Omraam Mikhaël Aïvanhov
“Through my teaching, I wish to give you essential notions about the human being: how he is built, his relationship with nature, the exchanges he must make with others and with the universe, in order to drink from the sources of divine life.”
An authentic and exemplary spiritual master
It was in 1937 that Omraam Mikhaël Aïvanhov (1900-1986), of Bulgarian origin and disciple of the master Peter Deunov (1864-1944), came to settle in France.
Philosopher, teacher and spiritual master (in the oriental sense of the term, in reference to self-control and pedagogical qualities), he has for nearly half a century given strictly oral instruction and has developed a lively and original way of thinking in front of diverse audiences, sensitive to his concrete pedagogy, his benevolent radiance and his unfailing exemplarity.
The unique and vibrant clarity of his lectures (nearly 5,000) allowed for a broad understanding of complex subjects such as the Kabbalah as well as an unprecedented illumination of oriental teachings such as the subtle bodies, chakras, aura, karma and reincarnation.
Although he approaches the multiple aspects of spirituality (Initiatic Science in his own words), he specifies: "The questions that we will always face will always be the same: understanding the beings that we are, discovering the meaning of our earthly existence and overcoming the obstacles that stand in our way. So, don't ask me to talk to you about anything else, I will always come back to these same subjects: our perfection, the path to follow and the methods to follow it."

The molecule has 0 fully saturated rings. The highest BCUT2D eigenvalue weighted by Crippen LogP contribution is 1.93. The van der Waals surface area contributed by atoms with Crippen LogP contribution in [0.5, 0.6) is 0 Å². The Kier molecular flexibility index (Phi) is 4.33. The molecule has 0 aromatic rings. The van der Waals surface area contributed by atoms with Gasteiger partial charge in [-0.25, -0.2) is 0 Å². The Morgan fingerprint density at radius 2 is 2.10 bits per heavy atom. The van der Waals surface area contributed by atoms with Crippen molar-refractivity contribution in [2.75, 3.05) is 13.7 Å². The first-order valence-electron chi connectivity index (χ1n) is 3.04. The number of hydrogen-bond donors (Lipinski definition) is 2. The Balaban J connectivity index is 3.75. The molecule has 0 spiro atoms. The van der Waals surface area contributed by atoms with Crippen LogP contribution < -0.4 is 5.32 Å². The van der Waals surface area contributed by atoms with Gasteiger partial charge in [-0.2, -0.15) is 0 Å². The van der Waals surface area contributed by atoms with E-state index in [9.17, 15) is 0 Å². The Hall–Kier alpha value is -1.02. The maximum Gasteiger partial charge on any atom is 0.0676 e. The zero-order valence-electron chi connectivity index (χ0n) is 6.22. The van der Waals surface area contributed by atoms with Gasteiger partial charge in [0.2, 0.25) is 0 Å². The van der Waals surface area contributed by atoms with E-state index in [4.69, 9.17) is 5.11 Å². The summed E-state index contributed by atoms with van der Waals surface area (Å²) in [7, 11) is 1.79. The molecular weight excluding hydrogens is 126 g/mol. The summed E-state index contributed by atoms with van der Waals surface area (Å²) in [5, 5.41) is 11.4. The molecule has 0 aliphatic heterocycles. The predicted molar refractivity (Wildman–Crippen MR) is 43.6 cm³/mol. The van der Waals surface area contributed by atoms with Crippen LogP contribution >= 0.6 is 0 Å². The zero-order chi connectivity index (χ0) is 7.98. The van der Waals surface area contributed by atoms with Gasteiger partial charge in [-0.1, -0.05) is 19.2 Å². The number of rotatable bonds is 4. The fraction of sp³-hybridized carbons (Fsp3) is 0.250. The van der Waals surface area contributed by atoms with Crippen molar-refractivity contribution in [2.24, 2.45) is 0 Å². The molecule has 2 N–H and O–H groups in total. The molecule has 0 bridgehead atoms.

The importance of daily life and the present moment
In this, he always insisted on the fact that "initiation" - whose objective is to discipline the physical body as well as feelings and thoughts - is no longer practiced in temples, caves or other subterranean places but in our very lives, through a modest and patient work of making small daily efforts. This is why he often said: "It is up to the present to impose its will in order to transform the past and guide the future." For his teaching is above all pragmatic, guided by constant attention in all our activities whether it be nutrition, breathing, physical exercises, meditation as well as in our relationships with others (love, education, friendship, etc.).
Universalism at the heart of spiritual practice
Omraam Mikhaël Aïvanhov has explored human nature in all its dimensions: individual, family, social, planetary and has never ceased to give us clear and concrete notions, necessary for our fulfillment. But, at the same time, he makes us aware of the relationships we need to maintain with the world around us, not only human, but nature and the entire universe. For spiritual work only makes sense if, beyond one's personal development, each person is fully aware of the idea that he or she is a member of the great human family and a citizen of the cosmos.
Thus, the teaching of Omraam Mikhaël Aïvanhov invites us all, without distinction of race, nation, religion, social class, to join our efforts to live together in peace and brotherhood.
Georg Feuerstein writes about the life and teaching of Omraam Mikhaël Aïvanhov in his book "The Mystery of Light".
The Mystery of Light by Georg Feuerstein.
The Mystery of Light is the first book-length account of the life and teaching of the Bulgarian-born spiritual adept Omraam Mikhaël Aïvanhov (1900-1986), who was one of the twentieth century’s greatest luminaries of Western spirituality. He was a disciple of the saintly Peter Deunov (Beinsa Douno), modern Bulgaria’s most remarkable spiritual figure. In 1937, at the behest of his teacher, Aïvanhov moved to France where he taught the timeless secrets of a universal gnosticism for nearly a half century. This book holds great appeal for seekers both within and outside established spiritual traditions.
Georg Feuerstein, Ph.D., was an internationally renowned Yoga researcher and historian of religion with thirty books to his credit, including the award-winning The Shambhala Encyclopedia of Yoga and the best-selling Living Yoga. He was also the founder-director of the Yoga Research Center and editor of Yoga World newsletter.